Podcasting with senior broadcasting student Ricky Cornish

Our assignment for Kent State this week was to conduct a podcasting interview program. For those of you who know me, you know that I always have BIG dreams. The podcast I planned had all kinds of natural sound and sections of singing from last weeks’ musical Cinderella at Faith Lutheran. Usually, I would say I am visually very good at storytelling, however audio without video is another medium where I lack much experience.

I planned out my podcast by setting up the interview with Cinderella between blocks at school because that was her only availability. She’s a busy girl that Cinderella. Anyway, nothing worked. I have amazing soundbites but doors slamming, bell ringing and students yelling in the back round interrupted my beautiful interview! What I learned from this is it is very important to be somewhere quiet where we will not be disturbed for the duration of the interview.

Since the interviews were unusable, I went to Plan B which actually I am very pleased with. Senior Ricky Cornish, has been a student of mine since the 8th grade. He is well spoken and is possibly as passionate about journalism as I am. So I sat down and spoke to him about his journey with broadcasting. I interviewed him in a soundproof room where we do voiceovers. I used a Shure microphone stick mic that we use for broadcast with cameras. With Cinderella, I used a clip on microphone. I do not recommend this for a two person interview. In hindsight, that is where I should have had Cinderella meet me. You see, better planning will make for a better podcast!

Finally, I learned that live podcasting is fun, and easy for me as far as flowing with conversation. I know I need to work on saying “um’s, and uh’s” but I wound up going off script because sometimes as I tell my students your interviewee can guide the interview into another direction. In my experience, a good interview comes from listening  not following your questions as much. Just use the questions as a guideline.

The technicalities of editing and uploading are enough for me to never do this again, however. Adding music and natural sound would have been something I would have liked to learn about and work on and practice more throughout the time in Teaching Multi Media.

Here are some tips for you for your podcast that I learned.

  1. Be prepared for your entire podcast but be flexible if things don’t work out.
  2. Record in a quiet place.
  3. Let your interview flow naturally, do not try to stick so much to the script.
  4. When editing in Audacity, have patience, save everything and use a mouse.
  5. Google for help, nobody really can help you besides practice and watching tutorials.
  6. REMEMBER who you are serving. YOUR AUDIENCE!

Overall, it was a learning experience and I hope you enjoy listening to Ricky. He is a dynamic student and an even better communicator. I am excited to see where all of his hard work takes him.



Learning podcasting is necessary for multimedia journalism teachers

This week for my master’s class Teaching Multimedia, the assignment was to produce a podcast. The thought of that was frightening for even a somewhat technical person.  When this assignment was given, the first thing that came to my mind was the first time a professor in college had us listen to actual radio for our assignment. I fell in love with challenging my senses to feel and picture this scene the reporter was painting. One of my favorite things to do on a long drive, or when I have spare time is listen to NPR podcasts.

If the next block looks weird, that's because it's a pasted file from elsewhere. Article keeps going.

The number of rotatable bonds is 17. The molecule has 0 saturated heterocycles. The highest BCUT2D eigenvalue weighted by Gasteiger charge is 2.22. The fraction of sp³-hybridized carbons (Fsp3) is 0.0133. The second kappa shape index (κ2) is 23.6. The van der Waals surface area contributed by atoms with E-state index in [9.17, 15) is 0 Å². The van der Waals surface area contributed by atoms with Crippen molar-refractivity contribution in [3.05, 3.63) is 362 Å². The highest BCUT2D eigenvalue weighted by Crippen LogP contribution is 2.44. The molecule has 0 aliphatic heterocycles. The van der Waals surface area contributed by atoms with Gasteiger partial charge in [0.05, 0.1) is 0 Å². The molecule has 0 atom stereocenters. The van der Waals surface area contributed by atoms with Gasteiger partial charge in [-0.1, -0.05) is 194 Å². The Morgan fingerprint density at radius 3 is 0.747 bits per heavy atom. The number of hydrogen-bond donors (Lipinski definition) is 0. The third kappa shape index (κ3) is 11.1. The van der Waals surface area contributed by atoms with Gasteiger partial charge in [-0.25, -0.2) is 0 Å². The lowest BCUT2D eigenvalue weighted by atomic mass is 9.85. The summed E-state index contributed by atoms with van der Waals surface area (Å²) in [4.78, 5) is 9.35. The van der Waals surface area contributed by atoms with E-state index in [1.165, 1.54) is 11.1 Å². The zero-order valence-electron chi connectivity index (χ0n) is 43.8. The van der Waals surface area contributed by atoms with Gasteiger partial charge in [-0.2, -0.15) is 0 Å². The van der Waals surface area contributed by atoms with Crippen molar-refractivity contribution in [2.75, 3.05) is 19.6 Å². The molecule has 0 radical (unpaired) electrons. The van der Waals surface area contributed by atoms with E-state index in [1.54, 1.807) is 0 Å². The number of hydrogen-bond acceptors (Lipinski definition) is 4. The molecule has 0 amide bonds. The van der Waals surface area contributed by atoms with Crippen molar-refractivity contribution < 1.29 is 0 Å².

With this latest assignment I was exposed to a new site called https://audioboom.com. I found this application to be like Pinterest in a way. You can select topics you like and listen to podcasts, or record your own.  I did however run into a problem with saving the recorded podcast, later to realize it just uploaded immediately to Audioboom.

In my podcast, I decided to give a shot at a D1 college lacrosse game this weekend: Denver vs. UNC. I recorded audio from the game and after I interviewed a player. Under the circumstances, I had to interview my son and not another player. I would have liked to interview a different player, but as you will hear it was fun to interview him for my first ever podcast.  You can find this podcast also here: https://audioboom.com/posts/5674958-grant-gravitt-d1-athlete.

There are many tweaks I could do to make this podcast better. In fact, I don’t care to post something this raw, but it was the first one.  In the next weeks lesson , I will be learning how to edit audio in Audacity. With this program, I can edit in the audio sound I recorded at the game here:  https://audioboom.com/posts/5673787-let-s-go-denver and also some more cheering that I also uploaded to Audioboom that day. https://audioboom.com/posts/5673784-game-audio-du-vs-tarheels.

I highly recommend giving Audioboom a shot. The interview I used a small lavalier microphone and clipped it to my subject and used my iPhone.  Uploading to wordpress.com was a little hard to figure out at first ,but I brought the file in through i Tunes and attached the HTML and the embed codes to the file.

The future for multimedia journalism is podcasting, so give it a try.